David Cameron has launched the general election campaign with a warning in Downing Street that the British people face a stark choice between a safe and secure future under the Tories or economic chaos under Labour.
In a sign that the Tories will run a highly personalised campaign against Ed Miliband, the prime minister took the rare step amid the formalities of the day to name check the Labour leader on three occasions on the Downing Street steps.
Speaking as he returned to Downing Street after formally informing the Queen that parliament had been dissolved at midnight, the prime minister said in a message to voters: “In 38 days time you face a stark choice. The next prime minister walking through that door will be me or Ed Miliband.
“You can choose an economy that grows, that creates jobs, that generates the money to ensure a properly funded and improving NHS, a government that will cut taxes for 30 million hardworking people and a country that is safe and secure. Or you can choose the economic chaos of Ed Miliband’s Britain — over £3,000 in higher taxes for every working family to pay for more welfare and out of control spending. Debt will rise and jobs will be lost as a result.”
The highly partisan remarks by Cameron, which contrast with speeches by his predecessors who usually try to place themselves above the political fray in such circumstances, show that the Tories believe they have their work cut out to deliver one of their key messages of the campaign. This is that voters face a binary choice between Cameron and Miliband.
The Conservatives enter the election campaign in nervous mood after a YouGov/Sunday Times poll placed Labour four points ahead of the Tories – 36% to 32%. Lynton Crosby, the party’s election campaign director, had told the party they would have achieved “crossover” – the point at which the Tories take a decisive lead over Labour – by now.
The prime minister added in his speech: “Ed Miliband pays lip service to working people while planning to hike taxes and increase debt. After five years of effort and sacrifice, Britain is on the right track. This election is about moving forward - and as prime minister here at Number 10 that is what I will deliver.”
In his speech, the prime minister said he would travel to all four constituent parts of the UK during the election campaign to explain how he has turned the country round after inheriting a nation “on the brink”.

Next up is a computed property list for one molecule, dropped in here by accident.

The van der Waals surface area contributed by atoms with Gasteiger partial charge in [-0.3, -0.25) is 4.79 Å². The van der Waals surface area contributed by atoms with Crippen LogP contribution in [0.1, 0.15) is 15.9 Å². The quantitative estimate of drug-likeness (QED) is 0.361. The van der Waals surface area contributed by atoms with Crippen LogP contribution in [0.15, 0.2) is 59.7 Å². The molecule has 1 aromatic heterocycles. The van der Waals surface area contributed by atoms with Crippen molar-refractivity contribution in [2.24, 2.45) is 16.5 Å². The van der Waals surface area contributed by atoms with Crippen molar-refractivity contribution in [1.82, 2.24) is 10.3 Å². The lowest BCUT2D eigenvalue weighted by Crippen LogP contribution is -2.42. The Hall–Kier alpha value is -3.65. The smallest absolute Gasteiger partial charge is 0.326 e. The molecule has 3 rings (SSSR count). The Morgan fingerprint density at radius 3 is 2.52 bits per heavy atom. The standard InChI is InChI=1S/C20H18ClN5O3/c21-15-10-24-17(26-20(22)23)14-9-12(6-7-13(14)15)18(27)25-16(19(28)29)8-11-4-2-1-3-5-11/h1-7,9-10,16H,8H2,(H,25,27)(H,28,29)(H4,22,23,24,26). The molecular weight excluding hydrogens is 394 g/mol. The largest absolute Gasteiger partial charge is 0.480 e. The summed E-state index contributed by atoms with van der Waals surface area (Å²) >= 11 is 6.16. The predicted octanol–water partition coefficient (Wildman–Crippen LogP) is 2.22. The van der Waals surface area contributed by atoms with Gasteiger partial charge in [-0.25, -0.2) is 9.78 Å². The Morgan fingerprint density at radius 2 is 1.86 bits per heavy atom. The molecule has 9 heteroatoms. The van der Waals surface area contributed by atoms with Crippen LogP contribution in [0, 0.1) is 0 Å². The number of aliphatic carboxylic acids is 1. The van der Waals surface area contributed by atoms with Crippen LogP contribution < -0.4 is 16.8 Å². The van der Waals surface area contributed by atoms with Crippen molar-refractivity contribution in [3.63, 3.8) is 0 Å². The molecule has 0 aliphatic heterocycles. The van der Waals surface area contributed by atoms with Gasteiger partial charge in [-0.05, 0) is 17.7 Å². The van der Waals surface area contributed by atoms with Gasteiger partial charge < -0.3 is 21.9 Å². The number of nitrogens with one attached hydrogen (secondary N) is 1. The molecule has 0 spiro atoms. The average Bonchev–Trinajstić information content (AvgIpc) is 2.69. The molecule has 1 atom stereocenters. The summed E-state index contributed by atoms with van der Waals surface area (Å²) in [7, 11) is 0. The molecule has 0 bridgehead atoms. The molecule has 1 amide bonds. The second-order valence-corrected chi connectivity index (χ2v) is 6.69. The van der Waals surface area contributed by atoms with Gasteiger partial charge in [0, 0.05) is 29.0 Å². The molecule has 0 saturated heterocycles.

He said: “Five years ago, when I walked through that black door, millions of people were unemployed, there was no economic security for our families and there were worries about whether our country could pay its debts. Britain was on the brink.
“Five years later, because of our long-term economic plan and the difficult decisions we have taken we have more people in work in our country than at any time in our history, living standards are on the rise and we are more economically secure. Of course we haven’t fixed everything, but Britain is back on its feet again.”
The prime minister’s visit to the Queen was largely symbolic, providing the Tories with invaluable television pictures, after the coalition changed the law on the calling of an election. Under the Fixed Term Parliaments Act of 2011, the power to dissolve parliament no longer remains in the hands of the monarch in the royal prerogative. It is now a statutory power. This meant the prime minister was simply informing the Queen that parliament had been dissolved rather than asking her, as all his predecessors have, to dissolve parliament to allow an election to be held.
Nick Clegg also met the Queen in his role as lord president of the council for the last scheduled meeting of the privy council before the election. The deputy prime minister said the Liberal Democrats offered voters an alternative to the “dismal choice” of a lurch to the left or right under Labour and the Tories.
Clegg said: “About the very last thing the country needs is a lurch to the left or the right. And yet that is exactly what the Conservative and Labour parties are now threatening ... That is a dismal choice.”
This article was written by Nicholas Watt Chief political correspondent, for theguardian.com on Monday 30th March 2015 13.21 Europe/Londonguardian.co.uk © Guardian News and Media Limited 2010